WASHINGTON--One hundred and fifty years after their Civil War ironclad sank, two unknown sailors from the Monitor will be buried at Arlington National Cemetery on Friday.
Burial comes a year after officials in Washington unveiled forensic reconstructions of the sailors’ faces in an unsuccessful attempt to learn their identities.
Navy Secretary Ray Mabus, who will speak at the service, has said the crew members “may very well be the last Navy personnel from the Civil War to be buried at Arlington.”
They will receive full military honors.
The skeletal remains were discovered inside the Union warship’s gun turret after it was raised from the ocean floor off the North Carolina coast in 2002. The Navy and the National Oceanic and Atmospheric Administration worked together to resurrect the ship.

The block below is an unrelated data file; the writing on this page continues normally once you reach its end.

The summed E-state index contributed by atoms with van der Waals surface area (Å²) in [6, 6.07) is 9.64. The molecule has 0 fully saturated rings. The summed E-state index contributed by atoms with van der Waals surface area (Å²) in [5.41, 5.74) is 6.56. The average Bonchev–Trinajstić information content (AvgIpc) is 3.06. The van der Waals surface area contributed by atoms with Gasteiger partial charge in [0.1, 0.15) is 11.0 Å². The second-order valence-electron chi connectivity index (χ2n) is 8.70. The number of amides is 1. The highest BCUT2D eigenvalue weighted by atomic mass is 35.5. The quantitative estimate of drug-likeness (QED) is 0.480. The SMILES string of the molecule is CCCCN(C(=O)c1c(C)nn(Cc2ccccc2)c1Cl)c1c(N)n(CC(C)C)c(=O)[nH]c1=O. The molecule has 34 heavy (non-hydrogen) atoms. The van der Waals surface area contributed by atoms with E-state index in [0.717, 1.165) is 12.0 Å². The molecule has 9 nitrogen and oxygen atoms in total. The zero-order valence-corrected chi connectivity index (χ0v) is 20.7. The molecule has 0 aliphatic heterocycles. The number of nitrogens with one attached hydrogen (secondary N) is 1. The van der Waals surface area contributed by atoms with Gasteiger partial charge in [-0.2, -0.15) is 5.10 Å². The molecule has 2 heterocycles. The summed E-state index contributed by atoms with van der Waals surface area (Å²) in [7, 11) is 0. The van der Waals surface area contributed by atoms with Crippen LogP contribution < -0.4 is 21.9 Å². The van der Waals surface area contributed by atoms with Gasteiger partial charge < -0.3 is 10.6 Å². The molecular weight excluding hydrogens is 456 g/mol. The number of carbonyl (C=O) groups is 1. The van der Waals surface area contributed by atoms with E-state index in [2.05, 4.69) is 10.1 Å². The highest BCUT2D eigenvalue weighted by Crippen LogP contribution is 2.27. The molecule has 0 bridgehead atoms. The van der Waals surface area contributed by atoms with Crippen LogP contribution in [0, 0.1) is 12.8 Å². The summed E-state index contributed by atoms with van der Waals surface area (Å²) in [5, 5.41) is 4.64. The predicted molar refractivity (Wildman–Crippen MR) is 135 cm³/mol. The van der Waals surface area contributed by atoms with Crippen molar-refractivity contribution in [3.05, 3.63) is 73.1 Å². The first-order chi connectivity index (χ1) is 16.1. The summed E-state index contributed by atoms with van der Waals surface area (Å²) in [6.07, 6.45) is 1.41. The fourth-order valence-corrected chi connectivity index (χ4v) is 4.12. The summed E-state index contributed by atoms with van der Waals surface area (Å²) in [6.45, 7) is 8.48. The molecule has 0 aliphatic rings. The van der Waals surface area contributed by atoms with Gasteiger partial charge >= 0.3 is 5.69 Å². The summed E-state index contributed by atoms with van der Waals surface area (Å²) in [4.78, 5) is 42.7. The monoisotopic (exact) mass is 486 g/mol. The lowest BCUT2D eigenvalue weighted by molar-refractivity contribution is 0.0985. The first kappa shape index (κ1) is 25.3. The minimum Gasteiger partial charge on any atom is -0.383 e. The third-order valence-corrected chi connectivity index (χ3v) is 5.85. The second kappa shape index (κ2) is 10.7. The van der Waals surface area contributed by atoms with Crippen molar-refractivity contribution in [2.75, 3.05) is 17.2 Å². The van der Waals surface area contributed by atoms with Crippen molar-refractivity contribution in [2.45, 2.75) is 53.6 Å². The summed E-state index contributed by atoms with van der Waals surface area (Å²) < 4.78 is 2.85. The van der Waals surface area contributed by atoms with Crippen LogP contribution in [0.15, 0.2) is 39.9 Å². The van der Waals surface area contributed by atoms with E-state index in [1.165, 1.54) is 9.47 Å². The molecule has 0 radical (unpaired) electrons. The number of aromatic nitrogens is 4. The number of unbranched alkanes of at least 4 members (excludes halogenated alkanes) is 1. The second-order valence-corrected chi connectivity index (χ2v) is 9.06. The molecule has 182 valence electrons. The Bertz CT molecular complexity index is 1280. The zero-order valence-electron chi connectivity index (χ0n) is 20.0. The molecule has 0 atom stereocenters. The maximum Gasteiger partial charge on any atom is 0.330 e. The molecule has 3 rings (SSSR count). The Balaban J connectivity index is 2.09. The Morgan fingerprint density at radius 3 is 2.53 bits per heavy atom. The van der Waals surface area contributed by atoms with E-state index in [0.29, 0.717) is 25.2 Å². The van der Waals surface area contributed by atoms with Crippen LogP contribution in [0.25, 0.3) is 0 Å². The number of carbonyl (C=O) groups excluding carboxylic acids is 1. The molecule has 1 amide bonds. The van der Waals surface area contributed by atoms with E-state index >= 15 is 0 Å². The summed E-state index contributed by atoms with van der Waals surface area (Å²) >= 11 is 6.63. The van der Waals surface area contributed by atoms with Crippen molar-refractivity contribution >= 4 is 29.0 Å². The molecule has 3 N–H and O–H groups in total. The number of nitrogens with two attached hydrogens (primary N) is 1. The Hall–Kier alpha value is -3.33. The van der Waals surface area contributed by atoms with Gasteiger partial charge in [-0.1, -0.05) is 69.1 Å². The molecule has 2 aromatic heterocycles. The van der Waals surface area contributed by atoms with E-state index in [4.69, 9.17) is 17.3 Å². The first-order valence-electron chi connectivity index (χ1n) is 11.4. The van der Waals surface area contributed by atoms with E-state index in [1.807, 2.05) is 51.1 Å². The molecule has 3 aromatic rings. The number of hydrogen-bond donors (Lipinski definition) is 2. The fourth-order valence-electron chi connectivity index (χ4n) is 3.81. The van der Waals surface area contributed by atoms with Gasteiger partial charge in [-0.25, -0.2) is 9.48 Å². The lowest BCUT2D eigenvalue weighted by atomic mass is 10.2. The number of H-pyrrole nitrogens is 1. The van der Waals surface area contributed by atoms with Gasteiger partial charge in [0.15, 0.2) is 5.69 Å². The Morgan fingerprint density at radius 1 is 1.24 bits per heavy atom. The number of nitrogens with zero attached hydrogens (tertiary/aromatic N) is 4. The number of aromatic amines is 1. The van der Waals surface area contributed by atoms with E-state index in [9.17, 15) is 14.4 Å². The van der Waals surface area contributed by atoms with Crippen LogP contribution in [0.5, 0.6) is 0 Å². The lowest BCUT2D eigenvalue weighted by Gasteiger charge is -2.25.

The Joint POW/MIA Accounting Command in Hawaii failed to identify the sailors. Officials hope a descendant will emerge one day and provide a conclusive DNA match, an NOAA spokesman said.
Burial comes on the eve of the 151st anniversary of the fight between the Monitor and the Confederate ship Virginia, also known as the Merrimack, in the Battle of Hampton Roads on March 9, 1862. The 4 1/2-hour duel ended in a draw.
The Monitor sank in a New Year’s Eve storm that year. The 16 sailors who died that day will be memorialized on a group marker in the cemetery.
The shipwreck was discovered in 1973 and designated America’s first national marine sanctuary.
[For the record, 3:36 p.m. March 8: An earlier version of this post said the Monitor shipwreck was discovered in 1974. It was discovered in 1973.]